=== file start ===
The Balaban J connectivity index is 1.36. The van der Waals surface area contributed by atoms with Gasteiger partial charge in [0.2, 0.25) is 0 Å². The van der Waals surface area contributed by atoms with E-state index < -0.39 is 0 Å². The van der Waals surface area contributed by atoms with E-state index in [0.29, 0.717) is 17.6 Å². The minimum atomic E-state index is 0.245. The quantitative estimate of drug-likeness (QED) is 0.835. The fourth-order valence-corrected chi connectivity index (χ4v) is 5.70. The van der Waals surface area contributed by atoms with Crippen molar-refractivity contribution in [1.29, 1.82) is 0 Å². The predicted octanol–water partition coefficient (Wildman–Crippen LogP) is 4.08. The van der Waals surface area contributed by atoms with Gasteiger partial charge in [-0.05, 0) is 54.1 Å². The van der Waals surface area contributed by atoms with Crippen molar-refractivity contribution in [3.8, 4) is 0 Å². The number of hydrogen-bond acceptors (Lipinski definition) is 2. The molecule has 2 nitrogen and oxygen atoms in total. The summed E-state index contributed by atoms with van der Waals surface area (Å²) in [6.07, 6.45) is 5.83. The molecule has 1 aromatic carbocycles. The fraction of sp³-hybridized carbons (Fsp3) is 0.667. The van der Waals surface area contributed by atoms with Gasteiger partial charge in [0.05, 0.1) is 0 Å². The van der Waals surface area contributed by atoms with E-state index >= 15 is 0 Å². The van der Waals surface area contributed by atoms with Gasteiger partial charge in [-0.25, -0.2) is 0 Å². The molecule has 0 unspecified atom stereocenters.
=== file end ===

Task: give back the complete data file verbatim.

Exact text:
The Balaban J connectivity index is 1.36. The van der Waals surface area contributed by atoms with Gasteiger partial charge in [0.2, 0.25) is 0 Å². The van der Waals surface area contributed by atoms with E-state index < -0.39 is 0 Å². The van der Waals surface area contributed by atoms with E-state index in [0.29, 0.717) is 17.6 Å². The minimum atomic E-state index is 0.245. The quantitative estimate of drug-likeness (QED) is 0.835. The fourth-order valence-corrected chi connectivity index (χ4v) is 5.70. The van der Waals surface area contributed by atoms with Crippen molar-refractivity contribution in [1.29, 1.82) is 0 Å². The predicted octanol–water partition coefficient (Wildman–Crippen LogP) is 4.08. The van der Waals surface area contributed by atoms with Gasteiger partial charge in [-0.05, 0) is 54.1 Å². The van der Waals surface area contributed by atoms with Crippen molar-refractivity contribution in [3.8, 4) is 0 Å². The number of hydrogen-bond acceptors (Lipinski definition) is 2. The molecule has 2 nitrogen and oxygen atoms in total. The summed E-state index contributed by atoms with van der Waals surface area (Å²) in [6.07, 6.45) is 5.83. The molecule has 1 aromatic carbocycles. The fraction of sp³-hybridized carbons (Fsp3) is 0.667. The van der Waals surface area contributed by atoms with Gasteiger partial charge in [0.05, 0.1) is 0 Å². The van der Waals surface area contributed by atoms with E-state index >= 15 is 0 Å². The van der Waals surface area contributed by atoms with Gasteiger partial charge in [-0.25, -0.2) is 0 Å². The molecule has 0 unspecified atom stereocenters.